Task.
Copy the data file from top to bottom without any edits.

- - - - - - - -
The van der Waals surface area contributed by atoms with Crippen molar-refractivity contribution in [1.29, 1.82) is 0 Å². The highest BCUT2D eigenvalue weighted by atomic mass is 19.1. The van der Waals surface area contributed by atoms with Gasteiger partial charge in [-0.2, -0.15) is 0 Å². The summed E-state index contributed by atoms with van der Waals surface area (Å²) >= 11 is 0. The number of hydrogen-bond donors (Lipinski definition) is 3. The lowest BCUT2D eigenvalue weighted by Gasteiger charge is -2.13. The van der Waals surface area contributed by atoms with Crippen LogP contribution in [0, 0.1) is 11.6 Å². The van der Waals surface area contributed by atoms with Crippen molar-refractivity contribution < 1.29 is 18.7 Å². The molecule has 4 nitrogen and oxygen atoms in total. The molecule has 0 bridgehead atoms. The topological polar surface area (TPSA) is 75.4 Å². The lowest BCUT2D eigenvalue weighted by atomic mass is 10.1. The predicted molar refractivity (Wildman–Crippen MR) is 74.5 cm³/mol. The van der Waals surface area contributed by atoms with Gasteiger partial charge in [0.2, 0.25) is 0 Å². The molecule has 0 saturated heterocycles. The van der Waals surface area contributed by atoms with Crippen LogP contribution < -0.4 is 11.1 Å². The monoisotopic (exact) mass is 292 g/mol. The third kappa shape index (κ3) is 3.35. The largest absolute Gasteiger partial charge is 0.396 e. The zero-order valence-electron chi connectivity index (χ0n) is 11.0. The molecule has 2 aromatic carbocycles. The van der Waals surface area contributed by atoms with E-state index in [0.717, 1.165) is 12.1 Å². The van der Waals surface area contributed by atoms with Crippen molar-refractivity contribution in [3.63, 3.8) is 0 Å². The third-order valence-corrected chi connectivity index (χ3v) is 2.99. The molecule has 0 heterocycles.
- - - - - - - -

The van der Waals surface area contributed by atoms with Crippen molar-refractivity contribution in [1.29, 1.82) is 0 Å². The highest BCUT2D eigenvalue weighted by atomic mass is 19.1. The van der Waals surface area contributed by atoms with Gasteiger partial charge in [-0.2, -0.15) is 0 Å². The summed E-state index contributed by atoms with van der Waals surface area (Å²) >= 11 is 0. The number of hydrogen-bond donors (Lipinski definition) is 3. The lowest BCUT2D eigenvalue weighted by Gasteiger charge is -2.13. The van der Waals surface area contributed by atoms with Crippen LogP contribution in [0, 0.1) is 11.6 Å². The van der Waals surface area contributed by atoms with Crippen molar-refractivity contribution < 1.29 is 18.7 Å². The molecule has 4 nitrogen and oxygen atoms in total. The molecule has 0 bridgehead atoms. The topological polar surface area (TPSA) is 75.4 Å². The lowest BCUT2D eigenvalue weighted by atomic mass is 10.1. The predicted molar refractivity (Wildman–Crippen MR) is 74.5 cm³/mol. The van der Waals surface area contributed by atoms with Gasteiger partial charge in [0.2, 0.25) is 0 Å². The molecule has 0 saturated heterocycles. The van der Waals surface area contributed by atoms with Crippen LogP contribution < -0.4 is 11.1 Å². The monoisotopic (exact) mass is 292 g/mol. The third kappa shape index (κ3) is 3.35. The largest absolute Gasteiger partial charge is 0.396 e. The zero-order valence-electron chi connectivity index (χ0n) is 11.0. The molecule has 2 aromatic carbocycles. The van der Waals surface area contributed by atoms with E-state index in [0.717, 1.165) is 12.1 Å². The van der Waals surface area contributed by atoms with Crippen molar-refractivity contribution in [3.63, 3.8) is 0 Å². The third-order valence-corrected chi connectivity index (χ3v) is 2.99. The molecule has 0 heterocycles.